al_calculate_arc(&my_vtx_array[0].x, sizeof(MY_VERTEX), 0, 0, 1, 1, 0, 2 * AL_PI, -1, 10);

For unions, the place they are used are the ALLEGRO_EVENT's. The primary reason they are used here, I think, is to avoid pointers and casts that would otherwise be required to do the necessary inheritance in C.

With unions we can do this:

#SelectExpand
1ALLEGRO_EVENT event; 2al_get_next_event(queue, &event); 3switch(event.type) 4{ 5 case ALLEGRO_EVENT_KEY_DOWN: 6 switch(event.keyboard.keycode) 7 { 8 9 } 10 break; 11 case ALLEGRO_EVENT_MOUSE_AXES: 12 { 13 do_something_with_mouse(event.mouse.x, event.mouse.y); 14 } 15 break; 16}

Without unions we'd have to do this:

#SelectExpand
1ALLEGRO_EVENT* event; 2al_get_next_event(queue, &event); 3switch(event->type) 4{ 5 case ALLEGRO_EVENT_KEY_DOWN: 6 switch(((ALLEGRO_KEYBOARD_EVENT*)event)->keycode) 7 { 8 9 } 10 break; 11 case ALLEGRO_EVENT_MOUSE_AXES: 12 { 13 ALLEGRO_MOUSE_EVENT* mev = (ALLEGRO_MOUSE_EVENT*)event; 14 do_something_with_mouse(mev->x, mev->y); 15 } 16 break; 17}

The first seems cleaner to me.

"For in much wisdom is much grief: and he that increases knowledge increases sorrow."-Ecclesiastes 1:18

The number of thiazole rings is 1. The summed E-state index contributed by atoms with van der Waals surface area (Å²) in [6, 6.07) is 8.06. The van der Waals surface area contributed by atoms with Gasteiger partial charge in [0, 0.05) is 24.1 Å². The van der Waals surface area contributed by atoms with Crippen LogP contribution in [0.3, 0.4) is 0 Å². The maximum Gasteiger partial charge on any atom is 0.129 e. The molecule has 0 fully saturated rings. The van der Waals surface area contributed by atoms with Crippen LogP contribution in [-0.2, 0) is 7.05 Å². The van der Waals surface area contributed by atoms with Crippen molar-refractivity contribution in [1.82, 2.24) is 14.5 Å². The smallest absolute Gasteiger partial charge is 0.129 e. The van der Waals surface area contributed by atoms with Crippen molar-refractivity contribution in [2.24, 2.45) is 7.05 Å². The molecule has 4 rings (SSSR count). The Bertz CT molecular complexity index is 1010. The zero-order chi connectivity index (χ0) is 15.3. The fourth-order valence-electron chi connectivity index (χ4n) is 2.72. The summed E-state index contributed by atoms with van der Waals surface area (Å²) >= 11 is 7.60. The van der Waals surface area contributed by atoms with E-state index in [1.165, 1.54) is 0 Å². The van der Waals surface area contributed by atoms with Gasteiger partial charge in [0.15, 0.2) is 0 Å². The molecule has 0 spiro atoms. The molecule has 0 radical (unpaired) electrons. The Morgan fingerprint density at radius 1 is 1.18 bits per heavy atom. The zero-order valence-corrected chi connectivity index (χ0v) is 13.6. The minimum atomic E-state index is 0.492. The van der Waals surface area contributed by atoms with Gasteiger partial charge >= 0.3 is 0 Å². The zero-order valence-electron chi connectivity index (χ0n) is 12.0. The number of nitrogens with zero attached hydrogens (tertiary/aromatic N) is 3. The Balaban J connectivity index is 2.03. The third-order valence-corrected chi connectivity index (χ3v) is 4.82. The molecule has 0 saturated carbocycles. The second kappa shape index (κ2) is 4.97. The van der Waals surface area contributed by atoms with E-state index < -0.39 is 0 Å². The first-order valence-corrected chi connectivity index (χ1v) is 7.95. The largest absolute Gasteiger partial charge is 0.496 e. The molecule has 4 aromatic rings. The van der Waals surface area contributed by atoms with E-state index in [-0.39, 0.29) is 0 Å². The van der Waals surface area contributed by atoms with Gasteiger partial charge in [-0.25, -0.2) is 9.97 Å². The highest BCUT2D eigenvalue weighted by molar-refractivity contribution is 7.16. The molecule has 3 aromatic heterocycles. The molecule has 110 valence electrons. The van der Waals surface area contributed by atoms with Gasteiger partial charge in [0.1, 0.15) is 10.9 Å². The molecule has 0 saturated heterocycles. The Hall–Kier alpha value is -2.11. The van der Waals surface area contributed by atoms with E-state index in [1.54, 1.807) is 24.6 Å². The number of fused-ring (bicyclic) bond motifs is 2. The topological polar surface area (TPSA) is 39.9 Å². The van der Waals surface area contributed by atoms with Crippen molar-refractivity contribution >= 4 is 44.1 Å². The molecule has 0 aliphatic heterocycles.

[SiegeLord's Abode][Codes]:[DAllegro5]:[RustAllegro]

axilmar
Member #1,204
April 2001

Your file was .pl, not .PL ;) But perl Makefile.PL files use .PL, so that could be considered "taken" as well ;)

I am not going to name my language 'pl' or 'PL' anyway.

I'm going to quickly register all untaken the 2 letter extensions and charge royalties to all who use them!

Did you have a look at the Pong program? what do you think about the language? did you like it? any suggestions? things you would do differently?

SiegeLord said:

I can't think of any other solution which would support this calling convention, which is clean and lightweight:

Wouldn't arrays do the job in this case?

Quote:

The primary reason they are used here, I think, is to avoid pointers and casts that would otherwise be required to do the necessary inheritance in C.